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With players such as unicorn Shohei Ohtani and Korean superstar Jung-hoo Lee likely to hit the open market next winter, Steve Cohen would surely like this to be the final season in which the Mets are not a superteam.
But hours before the Mets did what they do better than anyone else — win on Opening Day — Cohen and those running his team received another reminder the construction of a superteam needs something even more vast than billions of dollars: Time.
The Mets’ attempt to take the shortest route to building a superteam took another hit early Thursday afternoon, when Justin Verlander went on the injured list hours before the Mets’ 5-3 win over the Marlins.
(For those of you keeping score at home, the Mets are now 41-21 on Opening Day, which is doubly remarkable considering they lost their first eight openers)
Still, it was another reminder that while Cohen’s willingness to spend many millions of dollars on free agent players is a refreshing departure from the Wilpon-era norm, the splashy signings alone won’t achieve his goal of turning the Mets into the east coast version of the Dodgers.
It’s easy to forget the Dodgers’ current regular season dynasty (nobody said it was fair to judge teams on how they fare in the sprint of the postseason, but here we are) didn’t begin as soon as the franchise was freed from Frank McCourt’s disastrous grip.
From 2012-16 — the first five seasons under the Guggenheim ownership — the Dodgers averaged 91 wins and won the first four of their eight straight NL West crowns. But the Dodgers began the true construction of their powerhouse by drafting or signing future stars Corey Seager, Walker Buehler, Will Smith, Gavin Lux, Cody Bellinger, Alex Verdugo, Dustin May, Tony Gonsolin and Julio Urias.
Those 10 players have combined to register 95.0 in WAR for the Dodgers since 2017, a span in which the Dodgers have gone 562-309 while winning three pennants and one World Series.
The pipeline has both been used to further fortify the big league team — Verdugo was one of the prospects traded to the Red Sox in the are-you-sure-you-really-want-to-do-this-Boston deal that sent Mookie Betts west — and replenish it. Seager exited as a free agent following the 2021 season and was replaced by Trea Turner, who was acquired along with Max Scherzer from the Nationals for a quartet of prospects in July 2021. Turner departed for the Phillies over the winter and was slated to be replaced by Lux before he suffered a season-ending torn ACL in March.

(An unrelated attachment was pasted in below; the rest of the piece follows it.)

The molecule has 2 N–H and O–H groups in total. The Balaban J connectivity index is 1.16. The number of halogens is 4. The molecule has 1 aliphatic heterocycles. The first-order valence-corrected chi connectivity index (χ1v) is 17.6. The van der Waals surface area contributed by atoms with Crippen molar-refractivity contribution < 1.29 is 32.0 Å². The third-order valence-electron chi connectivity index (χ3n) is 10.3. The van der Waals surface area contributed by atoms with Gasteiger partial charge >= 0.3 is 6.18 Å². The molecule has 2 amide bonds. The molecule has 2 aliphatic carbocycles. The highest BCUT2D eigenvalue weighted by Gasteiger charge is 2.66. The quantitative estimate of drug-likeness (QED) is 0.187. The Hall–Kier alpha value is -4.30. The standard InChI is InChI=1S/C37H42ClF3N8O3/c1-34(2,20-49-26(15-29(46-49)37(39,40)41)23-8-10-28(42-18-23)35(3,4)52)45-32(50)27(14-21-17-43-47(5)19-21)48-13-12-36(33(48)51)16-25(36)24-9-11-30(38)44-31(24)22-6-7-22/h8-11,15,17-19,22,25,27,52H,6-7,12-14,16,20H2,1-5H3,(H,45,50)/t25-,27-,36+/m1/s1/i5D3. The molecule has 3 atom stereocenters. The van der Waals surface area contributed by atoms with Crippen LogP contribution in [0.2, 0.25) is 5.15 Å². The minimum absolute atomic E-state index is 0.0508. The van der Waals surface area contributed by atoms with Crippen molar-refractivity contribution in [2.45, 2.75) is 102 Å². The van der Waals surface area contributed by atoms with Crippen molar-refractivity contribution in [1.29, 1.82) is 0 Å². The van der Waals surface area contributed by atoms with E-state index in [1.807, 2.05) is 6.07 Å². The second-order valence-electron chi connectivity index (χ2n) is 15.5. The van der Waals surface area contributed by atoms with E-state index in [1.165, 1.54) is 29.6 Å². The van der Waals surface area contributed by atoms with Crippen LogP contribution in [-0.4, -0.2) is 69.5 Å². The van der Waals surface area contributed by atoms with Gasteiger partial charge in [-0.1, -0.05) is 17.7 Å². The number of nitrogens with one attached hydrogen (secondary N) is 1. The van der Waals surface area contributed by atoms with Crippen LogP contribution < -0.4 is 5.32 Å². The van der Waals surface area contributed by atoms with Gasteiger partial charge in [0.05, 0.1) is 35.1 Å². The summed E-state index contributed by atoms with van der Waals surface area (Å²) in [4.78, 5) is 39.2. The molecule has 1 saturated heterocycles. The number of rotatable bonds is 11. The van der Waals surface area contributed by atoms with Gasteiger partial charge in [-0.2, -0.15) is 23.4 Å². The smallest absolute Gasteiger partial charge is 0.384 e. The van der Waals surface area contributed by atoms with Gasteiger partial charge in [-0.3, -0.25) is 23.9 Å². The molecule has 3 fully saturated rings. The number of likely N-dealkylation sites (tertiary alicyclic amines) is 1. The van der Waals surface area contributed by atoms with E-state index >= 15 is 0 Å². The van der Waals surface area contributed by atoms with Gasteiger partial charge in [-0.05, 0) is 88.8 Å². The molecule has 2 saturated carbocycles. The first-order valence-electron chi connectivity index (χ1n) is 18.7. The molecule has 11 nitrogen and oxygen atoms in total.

Thanks to the thriftiness of the Wilpons and some scattershot drafting in their final years at the helm, the cupboard was mostly bare for Cohen and his cadre of front office executives (let’s not get into how many tries it took to find Billy Eppler). Players drafted or signed by the Mets from 2015 through 2020 have posted a combined 19.2 WAR for the team. Most of that has been accumulated by Pete Alonso, who has 14.2 WAR since debuting in 2019.
The farm system is beginning to improve, but of the six Mets prospects ranked in Baseball America’s top 100 entering the season, only one was a pitcher. And 30-year-old Kodai Senga signed with the Mets after spending 11 seasons and throwing more than 1,300 innings in his native Japan.
Fifteen of the Mets’ top 30 prospects at MLB.com are pitchers. But that group has combined to throw only 1,633 1/3 innings — an average of just under 109 innings per pitcher — as professionals and includes just two hurlers who have advanced beyond Single-A.
So as much as signing Verlander and pairing him with frenemy Max Scherzer provided a classic throwback winning the back pages moment for the Mets, it was also essential to constructing the bridge to an era in which the Mets could rely on their player development system to serve as the base of a superteam.
That bridge, which was shaky when Scherzer and deGrom combined for 209 2/3 innings last season, is no sturdier to start this season. Jose Quintana, who signed a two-year deal in December, is expected to miss at least half the season after being diagnosed with a stress fracture and a benign lesion on a rib. Now Verlander is hurt, reminding the Mets that as easy as it is to envision Cohen’s billions building a superteam, it’s going to take time, a far more expensive and amorphous currency.